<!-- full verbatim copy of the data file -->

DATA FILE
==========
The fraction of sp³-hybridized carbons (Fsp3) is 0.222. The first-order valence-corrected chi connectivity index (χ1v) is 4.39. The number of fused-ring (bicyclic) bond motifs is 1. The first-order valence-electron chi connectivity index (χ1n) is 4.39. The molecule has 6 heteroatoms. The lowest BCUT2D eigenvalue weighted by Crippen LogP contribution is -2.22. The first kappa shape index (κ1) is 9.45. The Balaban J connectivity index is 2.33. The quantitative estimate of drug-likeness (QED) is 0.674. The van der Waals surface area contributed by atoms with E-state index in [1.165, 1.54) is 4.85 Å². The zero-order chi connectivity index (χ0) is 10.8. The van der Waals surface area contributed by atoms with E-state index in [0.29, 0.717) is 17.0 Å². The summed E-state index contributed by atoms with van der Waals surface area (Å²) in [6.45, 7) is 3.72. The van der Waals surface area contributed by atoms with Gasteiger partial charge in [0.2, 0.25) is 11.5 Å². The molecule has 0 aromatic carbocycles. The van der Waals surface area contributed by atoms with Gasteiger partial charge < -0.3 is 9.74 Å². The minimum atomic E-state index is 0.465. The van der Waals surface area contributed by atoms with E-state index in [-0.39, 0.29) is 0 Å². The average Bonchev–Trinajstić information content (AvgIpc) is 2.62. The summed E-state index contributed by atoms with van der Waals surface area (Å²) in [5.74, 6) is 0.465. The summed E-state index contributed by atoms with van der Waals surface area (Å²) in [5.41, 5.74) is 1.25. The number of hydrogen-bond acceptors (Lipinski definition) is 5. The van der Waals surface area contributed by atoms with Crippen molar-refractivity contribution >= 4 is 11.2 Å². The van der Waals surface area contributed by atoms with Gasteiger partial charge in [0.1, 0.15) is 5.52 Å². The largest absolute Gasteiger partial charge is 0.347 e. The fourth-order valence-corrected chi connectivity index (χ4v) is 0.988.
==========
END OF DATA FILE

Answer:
The fraction of sp³-hybridized carbons (Fsp3) is 0.222. The first-order valence-corrected chi connectivity index (χ1v) is 4.39. The number of fused-ring (bicyclic) bond motifs is 1. The first-order valence-electron chi connectivity index (χ1n) is 4.39. The molecule has 6 heteroatoms. The lowest BCUT2D eigenvalue weighted by Crippen LogP contribution is -2.22. The first kappa shape index (κ1) is 9.45. The Balaban J connectivity index is 2.33. The quantitative estimate of drug-likeness (QED) is 0.674. The van der Waals surface area contributed by atoms with E-state index in [1.165, 1.54) is 4.85 Å². The zero-order chi connectivity index (χ0) is 10.8. The van der Waals surface area contributed by atoms with E-state index in [0.29, 0.717) is 17.0 Å². The summed E-state index contributed by atoms with van der Waals surface area (Å²) in [6.45, 7) is 3.72. The van der Waals surface area contributed by atoms with Gasteiger partial charge in [0.2, 0.25) is 11.5 Å². The molecule has 0 aromatic carbocycles. The van der Waals surface area contributed by atoms with Gasteiger partial charge < -0.3 is 9.74 Å². The minimum atomic E-state index is 0.465. The van der Waals surface area contributed by atoms with E-state index in [-0.39, 0.29) is 0 Å². The average Bonchev–Trinajstić information content (AvgIpc) is 2.62. The summed E-state index contributed by atoms with van der Waals surface area (Å²) in [5.74, 6) is 0.465. The summed E-state index contributed by atoms with van der Waals surface area (Å²) in [5.41, 5.74) is 1.25. The number of hydrogen-bond acceptors (Lipinski definition) is 5. The van der Waals surface area contributed by atoms with Crippen molar-refractivity contribution >= 4 is 11.2 Å². The van der Waals surface area contributed by atoms with Gasteiger partial charge in [0.1, 0.15) is 5.52 Å². The largest absolute Gasteiger partial charge is 0.347 e. The fourth-order valence-corrected chi connectivity index (χ4v) is 0.988.